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Montana Death Index, 1907-2002 [database on-line]

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  • Title  Montana Death Index, 1907-2002 [database on-line] 
    Short Title  Montana Death Index, 1907-2002 
    Author  Montana State Genealogical Society and 
    Publisher  Provo, UT, USA : The Genreations Network, Inc., 2005 
    Source ID  S30 
    Linked to  Charles Jeptha McGee
    Patterson Rudolph McGee
    Margaret Belle Washburn 

  •  Notes 
    • Original data:
      Montana. Montana State Death Registry Index, 1907-1953. Montana State Genealogical Society, Montana.
      State of Montana. Montana Death Index, 1954-2002. State of Montana Department of Public Health and Human Services, Office of Vital Statistics, Helena, Montana.
      About Montana Death Index, 1907-2002
      This database is an index to death records for the state of Montana from 1907 to 2002. It also includes a few pre-1900 records and some from 1900 to 1907. Information contained in this index includes:
      Deceased's name
      Age at time of death
      Death date
      Death place
      Index/File number
      Father's name
      Mother's name
      Martial Status
      Source (Which agency that portion of the index was obtained from. See below for full source citations)
      Occasionally there will also be other comments. The index number refers to the death record number assigned by the Montana State Vital Statistics. This number is needed in order to obtain a copy of a death certificate from the office of Vital Statistics. All of the above listed items will not be available for each individual.
      With the information provided in this index you may be able to obtain a death certificate. Death certificates can be very valuable because of the amount of information they provide (see extended description). Applications for copies of death certificates should be sent to the Office of Vital Statistics at the following address:
      Office of Vital Statistics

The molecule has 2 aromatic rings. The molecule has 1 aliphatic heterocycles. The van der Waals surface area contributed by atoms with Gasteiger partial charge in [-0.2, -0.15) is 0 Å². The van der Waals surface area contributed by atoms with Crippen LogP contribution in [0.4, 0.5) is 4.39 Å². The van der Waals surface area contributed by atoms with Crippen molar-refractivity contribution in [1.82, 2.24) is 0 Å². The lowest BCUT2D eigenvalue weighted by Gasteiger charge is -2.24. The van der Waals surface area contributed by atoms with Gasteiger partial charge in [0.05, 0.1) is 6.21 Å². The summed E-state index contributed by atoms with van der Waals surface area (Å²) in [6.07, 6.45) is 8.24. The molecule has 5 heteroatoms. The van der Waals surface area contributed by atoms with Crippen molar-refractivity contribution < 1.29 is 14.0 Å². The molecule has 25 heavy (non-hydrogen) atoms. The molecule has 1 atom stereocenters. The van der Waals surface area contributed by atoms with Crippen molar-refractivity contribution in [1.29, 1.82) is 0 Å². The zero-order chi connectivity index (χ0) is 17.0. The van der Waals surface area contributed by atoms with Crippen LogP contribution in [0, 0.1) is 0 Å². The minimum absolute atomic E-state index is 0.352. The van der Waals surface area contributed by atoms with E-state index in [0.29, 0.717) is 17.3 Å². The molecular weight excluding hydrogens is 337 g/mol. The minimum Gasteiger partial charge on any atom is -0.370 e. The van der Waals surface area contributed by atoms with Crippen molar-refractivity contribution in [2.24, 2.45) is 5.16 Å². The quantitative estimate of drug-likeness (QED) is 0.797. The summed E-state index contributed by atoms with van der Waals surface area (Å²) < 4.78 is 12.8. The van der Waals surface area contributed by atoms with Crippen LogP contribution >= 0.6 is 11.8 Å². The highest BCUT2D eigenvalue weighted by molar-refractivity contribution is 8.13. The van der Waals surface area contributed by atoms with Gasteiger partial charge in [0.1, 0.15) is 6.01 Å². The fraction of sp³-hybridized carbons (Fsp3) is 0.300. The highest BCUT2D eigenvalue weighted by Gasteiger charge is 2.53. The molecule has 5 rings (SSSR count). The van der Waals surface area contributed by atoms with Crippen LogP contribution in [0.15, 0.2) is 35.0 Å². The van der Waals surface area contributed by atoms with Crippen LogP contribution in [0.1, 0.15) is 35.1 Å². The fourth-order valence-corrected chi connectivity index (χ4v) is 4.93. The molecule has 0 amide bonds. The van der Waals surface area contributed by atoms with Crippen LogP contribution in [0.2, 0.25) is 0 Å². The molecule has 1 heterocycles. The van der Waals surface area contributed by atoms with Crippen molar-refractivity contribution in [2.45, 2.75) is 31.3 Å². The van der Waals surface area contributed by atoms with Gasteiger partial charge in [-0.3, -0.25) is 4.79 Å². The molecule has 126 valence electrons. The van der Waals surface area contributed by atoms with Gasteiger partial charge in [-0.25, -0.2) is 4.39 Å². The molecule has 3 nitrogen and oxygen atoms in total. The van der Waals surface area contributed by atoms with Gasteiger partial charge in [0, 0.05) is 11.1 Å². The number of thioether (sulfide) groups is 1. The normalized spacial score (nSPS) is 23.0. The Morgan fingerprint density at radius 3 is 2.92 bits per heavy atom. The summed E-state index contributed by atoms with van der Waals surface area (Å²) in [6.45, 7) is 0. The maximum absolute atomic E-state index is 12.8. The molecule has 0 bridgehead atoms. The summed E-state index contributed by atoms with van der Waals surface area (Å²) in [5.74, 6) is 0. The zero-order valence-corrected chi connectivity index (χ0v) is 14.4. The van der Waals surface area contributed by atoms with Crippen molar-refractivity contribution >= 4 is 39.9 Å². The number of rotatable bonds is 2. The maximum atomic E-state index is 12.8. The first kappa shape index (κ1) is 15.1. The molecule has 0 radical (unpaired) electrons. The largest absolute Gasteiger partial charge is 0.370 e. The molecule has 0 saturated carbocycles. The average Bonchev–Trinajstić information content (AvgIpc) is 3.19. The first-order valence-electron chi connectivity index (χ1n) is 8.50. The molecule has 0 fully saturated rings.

Department of Public Health and Human Services
      111 N Sanders Rm 209
      PO Box 4210
      Helena MT 59604
      Vital Records in Montana:
      Prior to 1895 there were no legal requirements for keeping birth records in Montana. In 1895 the legislative assembly passed a law requiring physicians and midwives to keep a register of all births. All pre-1907 birth records are filed with county clerk in the county where the child was born. Montana began recording births and deaths on the state level in 1907. It was not until about 1915 that mandatory registration of births became more complete. By 1922 about 90 percent of the births were being registered.
      The 1895 law governing births also pertained to deaths. At that time the registration of deaths was the responsibility of clergymen, coroners, physicians, sextons, and undertakers. Registration of deaths on the state level began in 1907. By 1910 the registration of deaths reached about 90 percent. It was not until about 1915 that the registration of Montana deaths became reasonably complete.
      Taken from Radford, Dwight A., "Montana," in Ancestry's Red Book, ed. Alice Eichholz (Salt Lake City: Ancestry, 1992).
      Death Certifcates:
      Modern (post-1910) death records, though comparatively recent, are steadily increasing in value. People are living longer, and death records often provide information about birth as well as death.
      Modern death certificates have not been standardized throughout the United States; but, like birth certificates, most of them contain the same types of information. Most contemporary death certificates include the deceased's name, sex, race, date of death, age at the time of death, place of death, date of birth, place of birth, marital status, name of spouse, social security number, occupation, residence, father's name, mother's name, cause of death, and place of burial. Records from some states provide the birthplace of the deceased's parents. The social security number is not always included but when it is, it can be invaluable because other records (subject to right-of-privacy laws) may be accessible if you have the social security number.
      As any experienced researcher knows, death records are only as accurate as the knowledge of the person who provided the information. Many informants are unaware of the names of parents or are unsure about dates and places of birth. Always try to find additional information about parents and dates and places of birth whenever possible.
      Taken from Cerny, Johni, "Research in Birth, Death, and Cemetery Records." In The Source: A Guidebook of American Genealogy, ed. Loretto Dennis Szucs and Sandra Hargreaves Luebking (Salt Lake City: Ancestry, 1997).